Answer:  A number of qualitative methods are available for conducting risk factor identification for industry specific risks. A brainstorming meeting is valuable for bringing a team together and generating many ideas quickly. If one member dominates a brainstorming meeting or members pass judgment on ideas as they are generated, such a meeting may be less valuable. The Delphi method collects expert opinions anonymously in two or more rounds of questions posed by an expert. There is no "in-the-moment" synergy among experts unless a real-time decision support system is being used, but there is also little chance of a single member dominating the proceedings. The Delphi method would also suffer if the experts were unable to articulate their methods or if the moderator screened out an idea that might have triggered additional thoughts. The "experience counts" approach looks for individuals in the organization that have had similar project experiences and seeks their input with regards to "lessons learned" and risks anticipated. This method is less formal and the lack of structure may result in less knowledge transfer, but it permits great richness of observations. Past history examines patterns that have emerged prior to problems in previous projects. This technique is appropriate if the same underlying causal structure is assumed to exist, but there is no guarantee that history is a reliable predictor of the future. Multiple (or team-based) assessments bring together a diverse group of team members that specialize in different aspects of the project and therefore have a different perspective on potential risks. This approach encourages identification of a comprehensive set of risks but carries with it the pitfalls that accompany any group discussion exercise.

Diff: 2

Section:  7.1 Risk Management: A Four-Stage Process

LO:  7.3: Understand five primary causes of project risk and four major approaches to risk identification.

Classification:  Application

AACSB:  Application of Knowledge

 

53) Sketch a 2 × 2 risk management assessment matrix and discuss the impact of each quadrant.

Answer:  A risk management assessment matrix, as shown below, classifies identified risks into one of four quadrants on two scales, the likelihood that the risk occurs and the consequences of the occurrence.

 

 

A risk designated as low in likelihood and low in consequence may be of little consequence to the project; even if it occurs, it has little impact. A risk low in likelihood but high in consequence is one that must be accommodated; if it does occur it will wreak havoc on budget, schedule, satisfaction, or quality (or all four). A risk that is high in likelihood but low in consequence should be managed as if it will occur and should receive significant contingency planning. A risk that is high in likelihood and consequence is very serious, and merits serious consideration in the form of contingency planning and mitigation efforts.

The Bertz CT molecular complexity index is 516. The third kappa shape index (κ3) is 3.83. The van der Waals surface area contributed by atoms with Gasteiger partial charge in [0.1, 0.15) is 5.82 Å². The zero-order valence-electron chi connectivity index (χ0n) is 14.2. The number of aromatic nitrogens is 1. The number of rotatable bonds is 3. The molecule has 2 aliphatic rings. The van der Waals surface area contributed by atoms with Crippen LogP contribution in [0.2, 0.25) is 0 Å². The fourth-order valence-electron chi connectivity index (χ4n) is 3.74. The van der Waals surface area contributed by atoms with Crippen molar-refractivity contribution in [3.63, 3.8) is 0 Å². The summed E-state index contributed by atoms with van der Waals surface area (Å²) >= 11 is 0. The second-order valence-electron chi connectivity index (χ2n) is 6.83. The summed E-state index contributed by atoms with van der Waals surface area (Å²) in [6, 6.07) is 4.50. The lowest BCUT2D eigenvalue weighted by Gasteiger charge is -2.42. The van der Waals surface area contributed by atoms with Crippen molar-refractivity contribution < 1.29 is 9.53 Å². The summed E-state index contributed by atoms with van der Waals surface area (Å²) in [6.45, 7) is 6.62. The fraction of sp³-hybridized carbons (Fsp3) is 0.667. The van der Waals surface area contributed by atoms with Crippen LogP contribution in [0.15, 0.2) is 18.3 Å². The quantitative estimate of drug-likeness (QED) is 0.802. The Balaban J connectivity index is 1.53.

Diff: 2

Section:  7.1 Risk Management: A Four-Stage Process

LO:  7.3: Understand five primary causes of project risk and four major approaches to risk identification.

Classification:  Application

AACSB:  Application of Knowledge

 

54) Garman yawned as he sat at his kitchen table. His plans to corner the world's supply of peanut valves required detailed planning and an honest assessment of the risks involved in this highly speculative venture. He first identified the primary factors that might contribute to the project's failure. These factors were employee-related; market maturity-related; and health-related. The best estimates he could come up with for these probabilities were 0.6, 0.2 and 0.3, respectively. The consequences of failure were less certain, but he finally decided that the cost consequences rated a 0.2, the schedule consequences rated a 0.4, the reliability consequences rated 0.1, and the company goodwill consequences were a robust 0.6. What is the overall project risk factor for this undertaking?

Answer:  The overall project risk factor is 0.5725, perhaps too risky for Garman and his henchman.

 

PF = (PE + PM + PH)/3 = (0.6 + 0.2 + 0.3)/3 = 0.3

CF = (CC + CS + CR + CG)/4 = (0.2 + 0.4 + 0.1 + 0.6)/4 = 0.325

 

RF = PF + CF - PFCF

RF = 0.3 + 0.325 - 0.3 × 0.325